After I sat and waited about forty minutes while a nice man typed some stuff out this afternoon, it appears that we won't quite be twisting in the wind, resource-wise. Strange how dealing with certain entities can just suck the life out of a person. Maybe the exhaustion is more about hearing the sad, even desperate stories as one waits. By the time one is done, one finds oneself longing to get off the planet, already. If one had, say, superpowers and could fix some of that wretched poverty, loss, confusion, pain, then perhaps one wouldn't feel so powerless. You know?

I ran out of time today to call the pharmacy about the broken basket. Tomorrow is another day, with more coloring, math, reading, appointments, feeding, diapering, band-aids, snot, laundry, slurpy kisses, and phone calls to be made.

Q's still up, having a little spit-up. Off to find the tummy meds. That's it for today.

Sunday, April 27, 2008

Notes from Friday

(During Q's PT session, I consulted with the assistive tech guy who is da man for equipment and modifications.)

CRIB modifications:
raise w/ 2nd mattress
check out toddler rail fitting
modify "safety" feature on railing?
Bring in paperwork for crib

Aug. Com.:
SpEd writes the letter, Speech Endorses it. . . . .
--1st -- AbleNet & 2 buttons
--2nd -- CheapTalk -- late summer?
. . . . .or I write it. Cut and paste pics from AbleNetInc.com for PowerLink3 and 2 jellybean switches. Then email to Speech, OT, SpEd for approval then referral to FRC (Family Resource Coordinator) and DDD (Dept of Developmental Disability -- the folks who coordinate and pay for this).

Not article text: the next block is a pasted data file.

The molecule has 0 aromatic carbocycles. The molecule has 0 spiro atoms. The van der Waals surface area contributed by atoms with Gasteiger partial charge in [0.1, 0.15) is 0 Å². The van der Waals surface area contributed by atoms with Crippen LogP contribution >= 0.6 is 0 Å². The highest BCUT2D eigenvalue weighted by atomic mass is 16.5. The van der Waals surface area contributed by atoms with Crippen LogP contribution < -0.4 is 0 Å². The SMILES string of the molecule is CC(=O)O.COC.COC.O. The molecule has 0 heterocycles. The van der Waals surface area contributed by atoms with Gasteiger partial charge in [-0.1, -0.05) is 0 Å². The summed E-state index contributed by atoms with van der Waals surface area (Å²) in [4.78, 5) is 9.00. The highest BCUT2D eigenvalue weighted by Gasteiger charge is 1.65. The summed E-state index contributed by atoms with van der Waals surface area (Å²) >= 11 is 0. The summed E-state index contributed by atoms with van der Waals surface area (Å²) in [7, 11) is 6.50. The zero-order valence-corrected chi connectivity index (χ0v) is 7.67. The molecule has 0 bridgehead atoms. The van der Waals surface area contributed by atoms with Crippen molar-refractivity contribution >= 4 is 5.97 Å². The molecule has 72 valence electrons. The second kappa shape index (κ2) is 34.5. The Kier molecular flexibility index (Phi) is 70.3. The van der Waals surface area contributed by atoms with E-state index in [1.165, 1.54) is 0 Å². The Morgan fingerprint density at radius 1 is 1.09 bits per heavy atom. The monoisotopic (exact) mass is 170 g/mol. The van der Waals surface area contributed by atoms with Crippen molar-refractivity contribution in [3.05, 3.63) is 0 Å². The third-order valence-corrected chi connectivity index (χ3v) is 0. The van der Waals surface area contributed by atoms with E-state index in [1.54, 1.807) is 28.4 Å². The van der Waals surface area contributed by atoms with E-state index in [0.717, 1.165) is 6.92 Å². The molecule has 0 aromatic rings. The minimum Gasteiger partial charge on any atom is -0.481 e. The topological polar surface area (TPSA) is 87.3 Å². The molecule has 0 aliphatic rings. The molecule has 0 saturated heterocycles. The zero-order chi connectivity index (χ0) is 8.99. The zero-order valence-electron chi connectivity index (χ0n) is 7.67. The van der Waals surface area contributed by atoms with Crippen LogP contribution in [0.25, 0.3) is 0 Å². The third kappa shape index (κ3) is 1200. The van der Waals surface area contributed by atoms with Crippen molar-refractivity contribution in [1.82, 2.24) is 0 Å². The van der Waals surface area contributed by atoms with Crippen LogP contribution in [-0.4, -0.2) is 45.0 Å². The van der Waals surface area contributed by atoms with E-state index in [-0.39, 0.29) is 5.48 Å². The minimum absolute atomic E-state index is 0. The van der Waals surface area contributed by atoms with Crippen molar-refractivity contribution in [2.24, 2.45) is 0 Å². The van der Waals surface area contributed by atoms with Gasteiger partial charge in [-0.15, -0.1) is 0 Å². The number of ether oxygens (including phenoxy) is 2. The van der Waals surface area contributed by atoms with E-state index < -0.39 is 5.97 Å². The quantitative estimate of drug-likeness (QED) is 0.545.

Call Pharmacy re: broken chair basket and replacement.

Discuss further:
social affect vs. abilities -- emotional response can get in the way of motor skills -- limbic and motor cortex connections -- cortical damage is hard to disentangle.

Thursday, April 24, 2008


I did it! I did it! I made......

Pad Thai. Woohoo! I am now officially invincible. Because I can pull a pile of stuff out of a cupboard and toss it all together and come up with Pad Thai, that's why. And it's a good thing, too. This saves me having to move to Bangkok. Phew.

Can someone tell me -- what is the deal with spring?

We had four straight days of cloudbursts that brought hail and snow, punctuated by stretches of brilliant sunshine. The weather has been changing so dramatically that one can't count on it remaining the same for more than a few minutes at a time. A friend was shopping the other day and looked out the store windows to observe the drama, only to turn her head back a moment later and see the opposite thing presenting itself. It all makes one feel a smidge unbalanced. As if one needed any help.

I've got paperwork to wrangle again. We find ourselves in the unique (or not so) position of not qualifying for much in the way of help through state agencies, yet unable to cover the full extent of the issues at hand. Anyhoo, this combined with the Very Odd Weather and another string of bad sleep on Q's part is making me craaaaanky.